If I ever see Adam again, I’ll let him read this piece. This is what I meant all those times when I said “this makes me feel like I’m 16 again.” Certain punk albums - the best ones - whether they’re new to me or old favorites I’ve rediscovered, remind me of how I felt back then. They remind me of having 24 Hour Revenge Therapy in my Walkman while I rode my bike, and how, though my heart broke every day, when I heard those drumbeats, bass lines, and guitar chords, when I heard Blake sing: “Boat on a hill, never going to sea,” and I rode my bike down the hill, toward the lake, it felt like maybe I could turn into a boat and float forever.

[originally appeared in Reckless Chants #22; I’m sharing it in honor of the announcement that Jawbreaker will be reuniting to play Riot Fest this year]

…sometimes I have meltdowns about not getting to do something that I really wanted to do. For instance— I can’t count the number of times I have wanted to go to a show and haven’t been able to for whatever reason, and I wound up doing something like lying on the floor crying for hours. People on the outside of the situation, people who don’t live with my particular kind of craziness, and people who can’t read my thoughts (i.e., everyone) often see this kind of behavior as me throwing a tantrum; they see it as a side effect of a spoiled, cushy life. Someone once said to me: “If not getting to go to a show is the worst thing in your life, then I’d say you have it pretty damn good.” I’ve never been able to explain that of course not getting to go to a show is not the worst thing in my life. It never has been, it never will be. But it’s never really about the show I’m not going to, that’s just the trigger. Like, sometimes it triggers thoughts of everything else I don’t get to do, which leads to thoughts of everything I’ll never get to do, and next thing you know I’m enmeshed in some big existential shitshow about the fleetingness of time, and mortality, and how we’re all ultimately alone in the universe, and all I wanted to do was go to a show and get banged up in the pit and sing along with friends and strangers and not feel so alone for a couple goddamn hours. Or, if the reason I can’t go is because of lack of money, it triggers thoughts of how little money I have, and why am I such a failure, but then wait why is money even how I’m measuring success, and it’s not really but oh shit I need money to survive, and why the fuck do we live in a world where you need money to survive, fuck capitalism, but how the fuck do I end capitalism?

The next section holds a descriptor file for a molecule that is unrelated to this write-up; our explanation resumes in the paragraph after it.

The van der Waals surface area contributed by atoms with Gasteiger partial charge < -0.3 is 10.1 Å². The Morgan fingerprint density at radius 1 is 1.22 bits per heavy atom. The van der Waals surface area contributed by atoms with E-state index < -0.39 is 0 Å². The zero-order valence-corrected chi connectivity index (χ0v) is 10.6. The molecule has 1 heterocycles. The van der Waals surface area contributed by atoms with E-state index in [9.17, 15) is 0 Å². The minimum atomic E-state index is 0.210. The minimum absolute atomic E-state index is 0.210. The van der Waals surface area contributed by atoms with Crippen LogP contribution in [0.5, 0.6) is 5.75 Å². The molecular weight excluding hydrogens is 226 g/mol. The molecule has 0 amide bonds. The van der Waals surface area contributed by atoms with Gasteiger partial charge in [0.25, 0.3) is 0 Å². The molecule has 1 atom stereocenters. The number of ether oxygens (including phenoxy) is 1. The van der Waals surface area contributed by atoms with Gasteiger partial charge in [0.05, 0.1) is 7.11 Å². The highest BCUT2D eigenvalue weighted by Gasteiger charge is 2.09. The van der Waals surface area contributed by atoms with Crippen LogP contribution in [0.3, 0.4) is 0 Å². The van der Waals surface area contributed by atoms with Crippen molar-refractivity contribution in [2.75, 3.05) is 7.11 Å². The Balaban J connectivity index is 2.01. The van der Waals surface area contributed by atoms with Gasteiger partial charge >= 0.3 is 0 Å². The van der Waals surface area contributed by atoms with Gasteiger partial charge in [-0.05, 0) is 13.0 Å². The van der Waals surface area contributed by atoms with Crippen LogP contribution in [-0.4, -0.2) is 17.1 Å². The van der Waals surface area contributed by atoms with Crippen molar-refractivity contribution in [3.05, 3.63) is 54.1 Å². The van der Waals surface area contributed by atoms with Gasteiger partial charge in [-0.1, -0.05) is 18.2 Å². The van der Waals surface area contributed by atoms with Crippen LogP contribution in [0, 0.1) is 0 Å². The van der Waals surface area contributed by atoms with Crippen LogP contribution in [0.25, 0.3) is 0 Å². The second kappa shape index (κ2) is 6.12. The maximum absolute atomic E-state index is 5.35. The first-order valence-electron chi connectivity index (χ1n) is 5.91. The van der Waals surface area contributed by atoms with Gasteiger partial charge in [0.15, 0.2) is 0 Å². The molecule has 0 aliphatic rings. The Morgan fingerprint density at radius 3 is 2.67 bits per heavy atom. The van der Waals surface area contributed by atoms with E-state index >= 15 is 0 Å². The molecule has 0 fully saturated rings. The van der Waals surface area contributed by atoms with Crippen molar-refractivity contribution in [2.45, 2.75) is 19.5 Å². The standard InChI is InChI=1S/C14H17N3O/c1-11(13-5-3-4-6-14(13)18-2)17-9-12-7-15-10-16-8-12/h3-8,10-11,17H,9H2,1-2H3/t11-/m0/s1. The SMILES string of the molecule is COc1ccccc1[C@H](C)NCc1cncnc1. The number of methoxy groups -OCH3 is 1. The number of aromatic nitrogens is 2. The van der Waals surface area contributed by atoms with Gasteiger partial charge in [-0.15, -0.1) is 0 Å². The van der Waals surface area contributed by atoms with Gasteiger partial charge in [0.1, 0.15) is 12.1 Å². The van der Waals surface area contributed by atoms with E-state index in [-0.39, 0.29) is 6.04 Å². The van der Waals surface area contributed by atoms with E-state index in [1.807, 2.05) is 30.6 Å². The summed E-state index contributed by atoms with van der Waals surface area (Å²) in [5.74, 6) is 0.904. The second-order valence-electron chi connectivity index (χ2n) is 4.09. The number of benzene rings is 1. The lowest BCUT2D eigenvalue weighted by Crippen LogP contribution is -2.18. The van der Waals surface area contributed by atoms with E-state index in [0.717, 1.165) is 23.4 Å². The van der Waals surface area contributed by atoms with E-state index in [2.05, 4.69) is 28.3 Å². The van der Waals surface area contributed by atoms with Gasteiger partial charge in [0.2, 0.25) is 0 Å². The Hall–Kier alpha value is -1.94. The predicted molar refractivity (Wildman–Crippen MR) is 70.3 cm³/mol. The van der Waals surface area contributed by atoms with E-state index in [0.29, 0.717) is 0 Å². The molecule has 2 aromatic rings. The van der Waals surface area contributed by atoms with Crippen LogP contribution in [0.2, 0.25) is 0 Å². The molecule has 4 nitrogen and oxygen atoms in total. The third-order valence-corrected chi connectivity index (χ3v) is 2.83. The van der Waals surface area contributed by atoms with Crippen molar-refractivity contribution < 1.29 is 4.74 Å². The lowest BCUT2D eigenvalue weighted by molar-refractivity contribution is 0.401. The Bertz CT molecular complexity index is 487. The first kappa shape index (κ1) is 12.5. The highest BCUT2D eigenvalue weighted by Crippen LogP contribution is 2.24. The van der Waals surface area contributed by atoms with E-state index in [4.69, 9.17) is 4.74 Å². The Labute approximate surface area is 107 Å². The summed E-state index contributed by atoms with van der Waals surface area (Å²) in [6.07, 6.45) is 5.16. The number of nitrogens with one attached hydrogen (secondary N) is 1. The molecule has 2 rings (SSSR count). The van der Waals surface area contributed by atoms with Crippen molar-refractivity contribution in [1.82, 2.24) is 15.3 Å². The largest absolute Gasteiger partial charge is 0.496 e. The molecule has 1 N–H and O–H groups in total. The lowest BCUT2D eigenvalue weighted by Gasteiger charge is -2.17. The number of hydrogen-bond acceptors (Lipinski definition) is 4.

When I’m in a relatively healthy place, mentally, and I have to miss a show, it’s just: “Oh, bummer. Well, there will be other shows.” But when I am not, it feels like the end of the fucking world. And yeah, okay, I guess you could call these meltdowns tantrums, but they’re not the tantrums of a spoiled brat. They’re not “I want an Oompa Loompa and I want it now” tantrums; they’re tantrums about enormous fucking nightmares like the loneliness of life, or feeling powerless under capitalism. Which is actually sort of hilarious, in an “if I didn’t laugh about it, I’d be crying, and god knows I spend enough time crying” sort of way.
— 

Jessie Lynn McMains, from Reckless Chants #23: “What Cannot Be Said”

Another excerpt from my truly almost finished zine, aka, one of the saddest/hardest fucking things I have ever written.

Yeah, everyone liked Dookie, but I still think it belongs to the kids like me - the weirdos and outcasts, the freaks and geeks, the nerds and losers. It belongs to those of us who were made fun of for being ‘too dumb’ or ‘too smart,’ ‘too skinny’ or ‘too fat,’ and those of us who were harassed for being fags and dykes and sluts by people who were only hurling those words at us because they had a nasty power, not because they knew anything about our sex lives or our orientations. -excerpt from a longer piece that will appear in my upcoming zine, Reckless Chants #22

… punk is, as ever, dominated by straight, cis, white dudes. Also, for a subculture that purports to be different from the mainstream, there is an awful lot of racism, sexism, homophobia, transphobia, rape culture, etc., in the scene; not to mention your garden-variety punker-than-thou assholes thinking they get to decide who’s punk and who’s not. (Sing along with me: “You’re not punk, and I’m telling everyone.”)